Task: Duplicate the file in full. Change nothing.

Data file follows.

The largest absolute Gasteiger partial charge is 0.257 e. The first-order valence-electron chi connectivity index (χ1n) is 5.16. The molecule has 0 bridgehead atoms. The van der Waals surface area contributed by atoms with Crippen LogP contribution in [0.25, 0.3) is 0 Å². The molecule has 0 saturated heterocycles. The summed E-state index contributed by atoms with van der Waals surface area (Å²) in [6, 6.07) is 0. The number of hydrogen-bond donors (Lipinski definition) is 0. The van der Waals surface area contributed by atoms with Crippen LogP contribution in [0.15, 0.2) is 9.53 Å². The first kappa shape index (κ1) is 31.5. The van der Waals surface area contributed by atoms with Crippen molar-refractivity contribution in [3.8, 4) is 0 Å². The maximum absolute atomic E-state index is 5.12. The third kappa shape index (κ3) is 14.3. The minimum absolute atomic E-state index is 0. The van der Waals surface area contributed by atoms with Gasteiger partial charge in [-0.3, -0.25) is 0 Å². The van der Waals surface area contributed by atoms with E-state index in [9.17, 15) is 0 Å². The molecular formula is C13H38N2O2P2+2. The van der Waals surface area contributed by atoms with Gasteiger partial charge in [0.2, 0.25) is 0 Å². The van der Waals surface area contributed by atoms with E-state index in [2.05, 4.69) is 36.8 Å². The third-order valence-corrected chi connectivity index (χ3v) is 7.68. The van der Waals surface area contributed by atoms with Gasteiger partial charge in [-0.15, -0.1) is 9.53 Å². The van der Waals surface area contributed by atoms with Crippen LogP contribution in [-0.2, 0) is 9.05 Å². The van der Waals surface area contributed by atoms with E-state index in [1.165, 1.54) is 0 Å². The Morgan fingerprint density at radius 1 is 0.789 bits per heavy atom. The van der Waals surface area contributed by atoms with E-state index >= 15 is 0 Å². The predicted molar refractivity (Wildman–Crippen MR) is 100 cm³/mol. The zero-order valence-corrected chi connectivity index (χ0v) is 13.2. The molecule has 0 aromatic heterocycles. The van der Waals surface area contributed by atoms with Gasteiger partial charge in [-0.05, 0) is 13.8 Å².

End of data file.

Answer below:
The largest absolute Gasteiger partial charge is 0.257 e. The first-order valence-electron chi connectivity index (χ1n) is 5.16. The molecule has 0 bridgehead atoms. The van der Waals surface area contributed by atoms with Crippen LogP contribution in [0.25, 0.3) is 0 Å². The molecule has 0 saturated heterocycles. The summed E-state index contributed by atoms with van der Waals surface area (Å²) in [6, 6.07) is 0. The number of hydrogen-bond donors (Lipinski definition) is 0. The van der Waals surface area contributed by atoms with Crippen LogP contribution in [0.15, 0.2) is 9.53 Å². The first kappa shape index (κ1) is 31.5. The van der Waals surface area contributed by atoms with Crippen molar-refractivity contribution in [3.8, 4) is 0 Å². The maximum absolute atomic E-state index is 5.12. The third kappa shape index (κ3) is 14.3. The minimum absolute atomic E-state index is 0. The van der Waals surface area contributed by atoms with Gasteiger partial charge in [-0.3, -0.25) is 0 Å². The van der Waals surface area contributed by atoms with E-state index in [9.17, 15) is 0 Å². The molecular formula is C13H38N2O2P2+2. The van der Waals surface area contributed by atoms with Gasteiger partial charge in [0.2, 0.25) is 0 Å². The van der Waals surface area contributed by atoms with E-state index in [2.05, 4.69) is 36.8 Å². The third-order valence-corrected chi connectivity index (χ3v) is 7.68. The van der Waals surface area contributed by atoms with Gasteiger partial charge in [-0.15, -0.1) is 9.53 Å². The van der Waals surface area contributed by atoms with Crippen LogP contribution in [-0.2, 0) is 9.05 Å². The van der Waals surface area contributed by atoms with E-state index in [1.165, 1.54) is 0 Å². The Morgan fingerprint density at radius 1 is 0.789 bits per heavy atom. The van der Waals surface area contributed by atoms with E-state index >= 15 is 0 Å². The predicted molar refractivity (Wildman–Crippen MR) is 100 cm³/mol. The zero-order valence-corrected chi connectivity index (χ0v) is 13.2. The molecule has 0 aromatic heterocycles. The van der Waals surface area contributed by atoms with Gasteiger partial charge in [-0.05, 0) is 13.8 Å².